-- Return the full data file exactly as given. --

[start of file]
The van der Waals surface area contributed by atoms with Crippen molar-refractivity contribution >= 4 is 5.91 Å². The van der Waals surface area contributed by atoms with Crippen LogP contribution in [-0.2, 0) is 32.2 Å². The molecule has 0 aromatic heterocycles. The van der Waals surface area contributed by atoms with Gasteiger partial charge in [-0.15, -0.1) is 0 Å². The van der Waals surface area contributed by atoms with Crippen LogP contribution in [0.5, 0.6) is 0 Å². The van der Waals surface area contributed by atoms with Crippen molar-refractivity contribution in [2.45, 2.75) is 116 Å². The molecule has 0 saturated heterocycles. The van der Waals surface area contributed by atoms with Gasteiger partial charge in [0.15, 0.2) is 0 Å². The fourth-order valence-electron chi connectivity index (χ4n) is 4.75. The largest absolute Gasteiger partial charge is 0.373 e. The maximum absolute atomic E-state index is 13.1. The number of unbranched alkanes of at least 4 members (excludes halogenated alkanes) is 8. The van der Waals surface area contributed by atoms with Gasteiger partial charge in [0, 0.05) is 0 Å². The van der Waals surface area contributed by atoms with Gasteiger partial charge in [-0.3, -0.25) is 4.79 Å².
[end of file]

The van der Waals surface area contributed by atoms with Crippen molar-refractivity contribution >= 4 is 5.91 Å². The van der Waals surface area contributed by atoms with Crippen LogP contribution in [-0.2, 0) is 32.2 Å². The molecule has 0 aromatic heterocycles. The van der Waals surface area contributed by atoms with Gasteiger partial charge in [-0.15, -0.1) is 0 Å². The van der Waals surface area contributed by atoms with Crippen LogP contribution in [0.5, 0.6) is 0 Å². The van der Waals surface area contributed by atoms with Crippen molar-refractivity contribution in [2.45, 2.75) is 116 Å². The molecule has 0 saturated heterocycles. The van der Waals surface area contributed by atoms with Gasteiger partial charge in [0.15, 0.2) is 0 Å². The fourth-order valence-electron chi connectivity index (χ4n) is 4.75. The largest absolute Gasteiger partial charge is 0.373 e. The maximum absolute atomic E-state index is 13.1. The number of unbranched alkanes of at least 4 members (excludes halogenated alkanes) is 8. The van der Waals surface area contributed by atoms with Gasteiger partial charge in [0, 0.05) is 0 Å². The van der Waals surface area contributed by atoms with Gasteiger partial charge in [-0.3, -0.25) is 4.79 Å².